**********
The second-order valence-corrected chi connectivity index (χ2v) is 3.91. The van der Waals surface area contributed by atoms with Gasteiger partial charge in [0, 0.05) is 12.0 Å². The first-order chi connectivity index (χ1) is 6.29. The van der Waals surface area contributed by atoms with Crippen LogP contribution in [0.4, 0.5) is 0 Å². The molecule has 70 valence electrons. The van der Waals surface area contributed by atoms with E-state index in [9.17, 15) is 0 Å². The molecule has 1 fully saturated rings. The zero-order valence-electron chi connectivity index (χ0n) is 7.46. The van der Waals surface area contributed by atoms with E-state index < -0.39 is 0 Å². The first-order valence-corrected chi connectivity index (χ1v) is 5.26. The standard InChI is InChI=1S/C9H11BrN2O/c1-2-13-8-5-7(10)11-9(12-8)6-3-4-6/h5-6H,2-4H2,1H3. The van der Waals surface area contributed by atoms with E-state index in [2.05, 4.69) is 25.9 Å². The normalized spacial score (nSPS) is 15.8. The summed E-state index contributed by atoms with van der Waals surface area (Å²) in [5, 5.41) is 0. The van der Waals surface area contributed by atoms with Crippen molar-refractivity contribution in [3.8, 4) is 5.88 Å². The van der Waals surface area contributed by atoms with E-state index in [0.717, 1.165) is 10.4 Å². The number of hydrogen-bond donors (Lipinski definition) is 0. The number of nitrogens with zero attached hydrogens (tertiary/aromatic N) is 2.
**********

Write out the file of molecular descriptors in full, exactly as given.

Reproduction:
The second-order valence-corrected chi connectivity index (χ2v) is 3.91. The van der Waals surface area contributed by atoms with Gasteiger partial charge in [0, 0.05) is 12.0 Å². The first-order chi connectivity index (χ1) is 6.29. The van der Waals surface area contributed by atoms with Crippen LogP contribution in [0.4, 0.5) is 0 Å². The molecule has 70 valence electrons. The van der Waals surface area contributed by atoms with E-state index in [9.17, 15) is 0 Å². The molecule has 1 fully saturated rings. The zero-order valence-electron chi connectivity index (χ0n) is 7.46. The van der Waals surface area contributed by atoms with E-state index < -0.39 is 0 Å². The first-order valence-corrected chi connectivity index (χ1v) is 5.26. The standard InChI is InChI=1S/C9H11BrN2O/c1-2-13-8-5-7(10)11-9(12-8)6-3-4-6/h5-6H,2-4H2,1H3. The van der Waals surface area contributed by atoms with E-state index in [2.05, 4.69) is 25.9 Å². The normalized spacial score (nSPS) is 15.8. The summed E-state index contributed by atoms with van der Waals surface area (Å²) in [5, 5.41) is 0. The van der Waals surface area contributed by atoms with Crippen molar-refractivity contribution in [3.8, 4) is 5.88 Å². The van der Waals surface area contributed by atoms with E-state index in [0.717, 1.165) is 10.4 Å². The number of hydrogen-bond donors (Lipinski definition) is 0. The number of nitrogens with zero attached hydrogens (tertiary/aromatic N) is 2.